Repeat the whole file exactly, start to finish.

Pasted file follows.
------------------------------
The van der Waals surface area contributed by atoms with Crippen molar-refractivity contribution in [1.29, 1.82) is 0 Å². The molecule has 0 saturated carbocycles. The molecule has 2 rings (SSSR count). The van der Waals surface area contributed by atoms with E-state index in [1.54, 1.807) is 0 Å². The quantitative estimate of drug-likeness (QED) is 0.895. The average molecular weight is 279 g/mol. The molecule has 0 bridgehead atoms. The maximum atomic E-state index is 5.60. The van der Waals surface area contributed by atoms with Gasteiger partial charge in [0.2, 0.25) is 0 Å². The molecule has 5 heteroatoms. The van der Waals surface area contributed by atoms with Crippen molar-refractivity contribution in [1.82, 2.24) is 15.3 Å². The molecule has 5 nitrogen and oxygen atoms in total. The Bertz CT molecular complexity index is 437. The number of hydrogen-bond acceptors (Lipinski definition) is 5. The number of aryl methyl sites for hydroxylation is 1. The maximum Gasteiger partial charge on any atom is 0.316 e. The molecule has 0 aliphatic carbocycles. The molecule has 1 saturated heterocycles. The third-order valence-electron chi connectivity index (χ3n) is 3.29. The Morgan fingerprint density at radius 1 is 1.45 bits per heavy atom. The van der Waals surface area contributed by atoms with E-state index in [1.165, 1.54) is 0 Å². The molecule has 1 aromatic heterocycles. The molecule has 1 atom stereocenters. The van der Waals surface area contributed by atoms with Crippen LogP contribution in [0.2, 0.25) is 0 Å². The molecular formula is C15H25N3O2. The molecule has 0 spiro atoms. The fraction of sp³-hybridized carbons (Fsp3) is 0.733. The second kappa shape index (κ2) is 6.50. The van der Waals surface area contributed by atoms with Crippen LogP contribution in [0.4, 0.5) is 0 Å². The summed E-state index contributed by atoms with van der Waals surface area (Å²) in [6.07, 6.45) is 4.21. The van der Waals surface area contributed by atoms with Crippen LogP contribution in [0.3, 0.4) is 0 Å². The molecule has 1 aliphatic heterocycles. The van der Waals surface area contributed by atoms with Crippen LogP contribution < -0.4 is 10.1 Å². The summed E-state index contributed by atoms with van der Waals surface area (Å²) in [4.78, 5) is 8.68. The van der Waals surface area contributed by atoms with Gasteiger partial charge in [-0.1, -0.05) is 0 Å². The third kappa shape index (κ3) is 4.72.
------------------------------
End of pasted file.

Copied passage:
The van der Waals surface area contributed by atoms with Crippen molar-refractivity contribution in [1.29, 1.82) is 0 Å². The molecule has 0 saturated carbocycles. The molecule has 2 rings (SSSR count). The van der Waals surface area contributed by atoms with E-state index in [1.54, 1.807) is 0 Å². The quantitative estimate of drug-likeness (QED) is 0.895. The average molecular weight is 279 g/mol. The molecule has 0 bridgehead atoms. The maximum atomic E-state index is 5.60. The van der Waals surface area contributed by atoms with Gasteiger partial charge in [0.2, 0.25) is 0 Å². The molecule has 5 heteroatoms. The van der Waals surface area contributed by atoms with Crippen molar-refractivity contribution in [1.82, 2.24) is 15.3 Å². The molecule has 5 nitrogen and oxygen atoms in total. The Bertz CT molecular complexity index is 437. The number of hydrogen-bond acceptors (Lipinski definition) is 5. The number of aryl methyl sites for hydroxylation is 1. The maximum Gasteiger partial charge on any atom is 0.316 e. The molecule has 0 aliphatic carbocycles. The molecule has 1 saturated heterocycles. The third-order valence-electron chi connectivity index (χ3n) is 3.29. The Morgan fingerprint density at radius 1 is 1.45 bits per heavy atom. The van der Waals surface area contributed by atoms with E-state index in [1.165, 1.54) is 0 Å². The molecule has 1 aromatic heterocycles. The molecule has 1 atom stereocenters. The van der Waals surface area contributed by atoms with Crippen LogP contribution in [0.2, 0.25) is 0 Å². The molecular formula is C15H25N3O2. The molecule has 0 spiro atoms. The fraction of sp³-hybridized carbons (Fsp3) is 0.733. The second kappa shape index (κ2) is 6.50. The van der Waals surface area contributed by atoms with Crippen LogP contribution in [0.4, 0.5) is 0 Å². The summed E-state index contributed by atoms with van der Waals surface area (Å²) in [6.07, 6.45) is 4.21. The van der Waals surface area contributed by atoms with Crippen LogP contribution in [0.3, 0.4) is 0 Å². The molecule has 1 aliphatic heterocycles. The van der Waals surface area contributed by atoms with Crippen LogP contribution < -0.4 is 10.1 Å². The summed E-state index contributed by atoms with van der Waals surface area (Å²) in [4.78, 5) is 8.68. The van der Waals surface area contributed by atoms with Gasteiger partial charge in [-0.1, -0.05) is 0 Å². The third kappa shape index (κ3) is 4.72.